The Olay musical comes to Broadway, but if you miss it there's always the Febreze album
Procter & Gamble finds sometimes it's better to 'Be a band, not a brand'
Olay the musical opens on Broadway April 9. But if you can't make it, don't worry. At least you can get the Febreze album.
The Procter & Gamble Co. brands are diving deep into some strange musical adventures because music has worked surprisingly well for them lately, so they're reaching back to hit higher notes.
Olay's Broadway musical, "The Road to Glow," will have a one-night engagement at New World Stages on 50th St., playing off success of last August's "I Can't Wait to Wash My Face" video produced for the brand by Gary Vaynerchuk's women's lifestyle site PureWow.
That video has more than 10 million YouTube views, and the brand followed up with a holiday musical in November that has 4 million. As a result, Olay says it was planning a Broadway even before "Skittles Commercial: The Broadway Musical" had its one-night stand Feb. 3 as an alternative to a Super Bowl ad for the Mars brand.
John Grim, associate brand director on Olay, happened to see the Skittles musical because he was in town that day. "I loved it," he says.
But the inspiration really came from fans of Olay's prior YouTube show tunes, who were asking things like "Hey, can I get a full cast recording? Can you bring it to Broadway?" Grim says. "Back in October/November, we decided to give fans what they were asking for in the spring."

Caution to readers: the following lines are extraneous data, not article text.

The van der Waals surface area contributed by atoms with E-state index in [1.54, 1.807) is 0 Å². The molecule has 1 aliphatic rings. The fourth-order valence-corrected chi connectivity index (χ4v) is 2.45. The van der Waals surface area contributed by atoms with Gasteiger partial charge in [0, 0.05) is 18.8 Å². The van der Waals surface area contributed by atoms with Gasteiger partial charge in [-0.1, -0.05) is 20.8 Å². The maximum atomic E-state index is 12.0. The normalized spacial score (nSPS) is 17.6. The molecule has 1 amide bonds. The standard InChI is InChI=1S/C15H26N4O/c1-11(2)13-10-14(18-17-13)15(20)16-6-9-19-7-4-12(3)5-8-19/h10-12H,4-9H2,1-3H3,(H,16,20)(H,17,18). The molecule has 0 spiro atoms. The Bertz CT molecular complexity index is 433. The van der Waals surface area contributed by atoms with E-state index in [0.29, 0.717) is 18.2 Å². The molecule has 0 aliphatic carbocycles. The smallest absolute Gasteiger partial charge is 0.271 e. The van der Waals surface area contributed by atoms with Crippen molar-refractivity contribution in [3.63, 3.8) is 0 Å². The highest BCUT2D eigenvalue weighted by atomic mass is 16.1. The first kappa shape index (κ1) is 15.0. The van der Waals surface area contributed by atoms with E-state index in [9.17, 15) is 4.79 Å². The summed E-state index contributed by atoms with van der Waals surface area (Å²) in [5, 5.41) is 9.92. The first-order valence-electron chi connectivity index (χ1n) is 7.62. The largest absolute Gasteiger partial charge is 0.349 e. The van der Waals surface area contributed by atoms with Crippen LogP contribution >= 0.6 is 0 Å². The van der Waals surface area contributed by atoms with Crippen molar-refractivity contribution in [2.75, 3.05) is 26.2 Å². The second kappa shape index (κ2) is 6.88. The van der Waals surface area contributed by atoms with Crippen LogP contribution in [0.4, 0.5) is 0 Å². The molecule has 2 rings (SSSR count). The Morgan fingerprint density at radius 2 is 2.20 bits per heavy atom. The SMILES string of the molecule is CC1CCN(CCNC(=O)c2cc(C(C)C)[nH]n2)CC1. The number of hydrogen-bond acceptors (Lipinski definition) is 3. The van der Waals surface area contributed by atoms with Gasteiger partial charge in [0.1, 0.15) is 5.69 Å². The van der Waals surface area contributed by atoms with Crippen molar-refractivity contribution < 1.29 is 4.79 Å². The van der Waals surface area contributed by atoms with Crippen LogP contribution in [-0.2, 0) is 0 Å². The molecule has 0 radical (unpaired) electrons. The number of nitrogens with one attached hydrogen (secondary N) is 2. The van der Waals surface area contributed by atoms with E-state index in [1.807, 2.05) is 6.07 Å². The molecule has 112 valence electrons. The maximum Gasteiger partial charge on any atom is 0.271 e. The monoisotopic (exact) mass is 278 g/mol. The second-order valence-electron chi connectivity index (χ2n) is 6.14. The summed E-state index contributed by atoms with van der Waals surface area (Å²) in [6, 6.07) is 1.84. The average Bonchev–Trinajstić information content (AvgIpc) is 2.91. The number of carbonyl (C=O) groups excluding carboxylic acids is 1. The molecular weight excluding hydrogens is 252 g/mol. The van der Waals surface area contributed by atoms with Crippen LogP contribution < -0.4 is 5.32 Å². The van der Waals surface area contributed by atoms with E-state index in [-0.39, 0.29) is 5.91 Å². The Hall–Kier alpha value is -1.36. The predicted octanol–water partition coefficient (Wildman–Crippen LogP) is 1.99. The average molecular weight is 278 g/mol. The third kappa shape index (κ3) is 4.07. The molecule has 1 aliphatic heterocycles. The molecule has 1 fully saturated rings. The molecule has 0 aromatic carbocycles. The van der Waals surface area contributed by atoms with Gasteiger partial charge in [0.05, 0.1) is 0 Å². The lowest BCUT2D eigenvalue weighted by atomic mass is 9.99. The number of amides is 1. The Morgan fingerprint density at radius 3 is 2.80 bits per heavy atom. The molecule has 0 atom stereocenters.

P&G won't be selling tickets. But fans who post videos singing along or lip syncing to one of the existing Olay tunes will be eligible to win an all-expense paid trip for two to New York to see the show. Others can enter a lottery for free tickets at TodayTix.com.
For Febreze launching was a natural outgrowth of musical ads the brand has run on streaming platforms and terrestrial radio since 2015.
The album, which will be available on for streaming on FreshnessbyFebreze.com by no later than noon on March 13 and also released on major streaming platforms, will include a new hip-hop single as its opening track titled "Nobody Do It Fresher." The others are all songs that originally ran as ads on radio or streaming services.
Febreze got into streaming and radio because it wanted to reach more younger consumers, says Guerin McClure, associate brand director for North American and global air care at P&G. That led inevitably, if unintentionally, into the music business.
"We concluded for a brand whose equity was 'breath of fresh air,' one of the freshest things we could do was not have another annoying ad in the middle of a music stream," McClure says. "We kind of jokingly called it 'Be a band, not a brand.'"
Musical ads from Grey Midwest and New York offices in conjunction with Junto Sounds has spawned more than 100,000 social-media comments, often from people embarrassed to admit they thought they were really songs and even tried to give them thumbs up.
"We get a lot of comments like, 'We think this Febreze ad is lit'," McClure says. "I just think it's fun, especially if you compare it to the contrast of being screamed at by a car dealer ad like on normal radio."